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Explaining Isaiah Thomas’ Hip Impingement

The Boston Celtics announced on Saturday that Isaiah Thomas, their 28-year-old star point guard, re-aggravated a “right femoral-acetabular impingement with labral tear” in game two of the Eastern Conference Finals against Cleveland. The injury will keep him out for the remainder of the playoffs and may require surgery. The initial insult to the hip occurred on March 15th and it was evidently exacerbated in a semifinal round contest on May 12th.

First a little anatomy

The hip is a ball and socket joint that offers freedom of movement in three planes as well as translational movement that some conclude contributes an additional three degrees of freedom. The ball is the head of the femur, and the acetabulum is the concave socket in the pelvis. It is deepened by the presence of the labrum, a fibrocartilagenous structure that rings the area, providing a seal that increases the stability of the joint.

What is Femoroacetabular Impingement (FAI)?

When abnormal contact occurs between the head of the femur and the acetabulum, it generally results in damage to the labrum and to the smooth cartilage that surfaces the acetabulum and femoral head.

This abutment of the two structures is caused either by an acetabulum that extends out over the ball of the femur further than it should, or an irregularly shaped femoral head and abnormal junction between the neck and head of the femur. The former is known as a Pincer type FAI and the latter a Cam FAI.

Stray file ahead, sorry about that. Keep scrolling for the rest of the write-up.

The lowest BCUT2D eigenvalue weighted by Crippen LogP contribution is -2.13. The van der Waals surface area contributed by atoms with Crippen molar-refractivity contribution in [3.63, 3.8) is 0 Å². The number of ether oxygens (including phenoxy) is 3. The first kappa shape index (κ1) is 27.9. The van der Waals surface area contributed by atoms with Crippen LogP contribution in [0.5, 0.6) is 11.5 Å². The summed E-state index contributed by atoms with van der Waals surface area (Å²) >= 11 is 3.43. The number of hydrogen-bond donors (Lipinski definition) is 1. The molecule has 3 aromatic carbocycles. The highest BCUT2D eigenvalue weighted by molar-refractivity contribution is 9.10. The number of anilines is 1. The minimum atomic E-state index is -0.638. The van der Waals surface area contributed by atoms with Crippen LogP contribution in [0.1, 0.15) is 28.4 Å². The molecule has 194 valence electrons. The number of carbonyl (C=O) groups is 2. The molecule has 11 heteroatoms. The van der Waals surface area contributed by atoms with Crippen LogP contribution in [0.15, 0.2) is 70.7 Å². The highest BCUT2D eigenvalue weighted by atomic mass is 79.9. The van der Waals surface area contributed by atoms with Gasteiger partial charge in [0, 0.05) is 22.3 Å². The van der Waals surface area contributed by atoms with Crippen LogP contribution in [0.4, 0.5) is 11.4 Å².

These bony abnormalities can result either developmentally or in response to trauma. However, the majority of cases have been found to have a developmental predisposition. It is possible to have the underlying features without ever experiencing symptoms in the absence of consistent overload to the joint.

With a Cam impingement, the extremes of motion of the hip joint increase the compression and shearing stresses to the joint surfaces. This is particularly so for hip flexion (bending), adduction (moving toward and across the midline of the body bringing the leg toward the opposite side) and internal (inward) rotation. The offending motions in a Pincer impingement can vary depending on the specific nature of the bony abnormality. However, both pincer and Cam hip impingements result in degenerative (arthritic) changes.

Treatment

Imaging studies can help identify the nature of the injury. In addition to noting inflammation and bony abnormalities, measures are taken to quantify the anatomic deformity.

In some cases, rehab to promote increased hip range of motion and strengthening of the hip musculature can resolve symptoms. Should conservative management prove insufficient, or In the presence of more pronounced pathology, surgery may be indicated. Generally performed with a scope, the procedures involved may include cleaning debris from the area, smoothing the joint cartilage, repairing a torn labrum, and shaving irregular bony surfaces to decrease surface contact.

 

 

 

 

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